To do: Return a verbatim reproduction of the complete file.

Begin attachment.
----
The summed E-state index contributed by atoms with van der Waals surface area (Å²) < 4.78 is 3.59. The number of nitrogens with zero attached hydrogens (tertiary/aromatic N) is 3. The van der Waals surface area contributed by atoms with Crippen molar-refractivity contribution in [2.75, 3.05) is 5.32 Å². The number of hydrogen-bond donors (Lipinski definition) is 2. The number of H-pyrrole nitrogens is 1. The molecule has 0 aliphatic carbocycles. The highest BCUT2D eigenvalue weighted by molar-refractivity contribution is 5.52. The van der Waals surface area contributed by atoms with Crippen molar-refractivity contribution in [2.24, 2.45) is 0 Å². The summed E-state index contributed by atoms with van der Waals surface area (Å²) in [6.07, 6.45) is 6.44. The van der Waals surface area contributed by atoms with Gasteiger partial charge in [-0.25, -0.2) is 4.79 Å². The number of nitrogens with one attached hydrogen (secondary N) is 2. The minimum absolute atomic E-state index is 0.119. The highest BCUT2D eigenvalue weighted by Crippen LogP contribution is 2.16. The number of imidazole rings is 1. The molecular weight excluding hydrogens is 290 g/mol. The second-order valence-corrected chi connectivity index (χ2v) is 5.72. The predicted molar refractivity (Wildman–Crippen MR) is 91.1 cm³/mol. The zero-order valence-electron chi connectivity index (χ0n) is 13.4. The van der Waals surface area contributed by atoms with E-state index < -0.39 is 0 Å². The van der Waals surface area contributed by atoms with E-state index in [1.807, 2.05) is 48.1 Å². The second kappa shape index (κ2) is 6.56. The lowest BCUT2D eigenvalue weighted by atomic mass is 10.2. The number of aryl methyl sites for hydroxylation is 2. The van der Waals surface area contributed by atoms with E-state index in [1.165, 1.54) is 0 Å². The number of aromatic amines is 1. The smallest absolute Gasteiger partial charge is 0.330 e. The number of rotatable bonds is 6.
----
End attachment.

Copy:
The summed E-state index contributed by atoms with van der Waals surface area (Å²) < 4.78 is 3.59. The number of nitrogens with zero attached hydrogens (tertiary/aromatic N) is 3. The van der Waals surface area contributed by atoms with Crippen molar-refractivity contribution in [2.75, 3.05) is 5.32 Å². The number of hydrogen-bond donors (Lipinski definition) is 2. The number of H-pyrrole nitrogens is 1. The molecule has 0 aliphatic carbocycles. The highest BCUT2D eigenvalue weighted by molar-refractivity contribution is 5.52. The van der Waals surface area contributed by atoms with Crippen molar-refractivity contribution in [2.24, 2.45) is 0 Å². The summed E-state index contributed by atoms with van der Waals surface area (Å²) in [6.07, 6.45) is 6.44. The van der Waals surface area contributed by atoms with Gasteiger partial charge in [-0.25, -0.2) is 4.79 Å². The number of nitrogens with one attached hydrogen (secondary N) is 2. The minimum absolute atomic E-state index is 0.119. The highest BCUT2D eigenvalue weighted by Crippen LogP contribution is 2.16. The number of imidazole rings is 1. The molecular weight excluding hydrogens is 290 g/mol. The second-order valence-corrected chi connectivity index (χ2v) is 5.72. The predicted molar refractivity (Wildman–Crippen MR) is 91.1 cm³/mol. The zero-order valence-electron chi connectivity index (χ0n) is 13.4. The van der Waals surface area contributed by atoms with E-state index < -0.39 is 0 Å². The van der Waals surface area contributed by atoms with E-state index in [1.807, 2.05) is 48.1 Å². The second kappa shape index (κ2) is 6.56. The lowest BCUT2D eigenvalue weighted by atomic mass is 10.2. The number of aryl methyl sites for hydroxylation is 2. The van der Waals surface area contributed by atoms with E-state index in [1.165, 1.54) is 0 Å². The number of aromatic amines is 1. The smallest absolute Gasteiger partial charge is 0.330 e. The number of rotatable bonds is 6.